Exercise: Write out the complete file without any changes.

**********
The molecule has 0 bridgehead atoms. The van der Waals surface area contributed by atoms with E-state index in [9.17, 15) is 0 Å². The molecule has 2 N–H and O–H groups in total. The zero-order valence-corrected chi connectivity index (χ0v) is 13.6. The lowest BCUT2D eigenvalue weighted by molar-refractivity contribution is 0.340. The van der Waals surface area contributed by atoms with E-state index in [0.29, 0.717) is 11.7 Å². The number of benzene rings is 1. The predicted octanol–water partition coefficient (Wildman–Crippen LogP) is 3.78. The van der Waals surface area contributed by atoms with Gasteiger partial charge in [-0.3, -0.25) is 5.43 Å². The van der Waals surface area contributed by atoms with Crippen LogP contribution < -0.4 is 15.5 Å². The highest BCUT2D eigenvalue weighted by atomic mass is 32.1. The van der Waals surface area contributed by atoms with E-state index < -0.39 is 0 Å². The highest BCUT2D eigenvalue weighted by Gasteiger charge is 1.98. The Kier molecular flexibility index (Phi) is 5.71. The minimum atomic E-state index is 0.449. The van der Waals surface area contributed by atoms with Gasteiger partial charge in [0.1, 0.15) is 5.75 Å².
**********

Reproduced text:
The molecule has 0 bridgehead atoms. The van der Waals surface area contributed by atoms with E-state index in [9.17, 15) is 0 Å². The molecule has 2 N–H and O–H groups in total. The zero-order valence-corrected chi connectivity index (χ0v) is 13.6. The lowest BCUT2D eigenvalue weighted by molar-refractivity contribution is 0.340. The van der Waals surface area contributed by atoms with E-state index in [0.29, 0.717) is 11.7 Å². The number of benzene rings is 1. The predicted octanol–water partition coefficient (Wildman–Crippen LogP) is 3.78. The van der Waals surface area contributed by atoms with Gasteiger partial charge in [-0.3, -0.25) is 5.43 Å². The van der Waals surface area contributed by atoms with Crippen LogP contribution < -0.4 is 15.5 Å². The highest BCUT2D eigenvalue weighted by atomic mass is 32.1. The van der Waals surface area contributed by atoms with E-state index < -0.39 is 0 Å². The highest BCUT2D eigenvalue weighted by Gasteiger charge is 1.98. The Kier molecular flexibility index (Phi) is 5.71. The minimum atomic E-state index is 0.449. The van der Waals surface area contributed by atoms with Gasteiger partial charge in [0.1, 0.15) is 5.75 Å².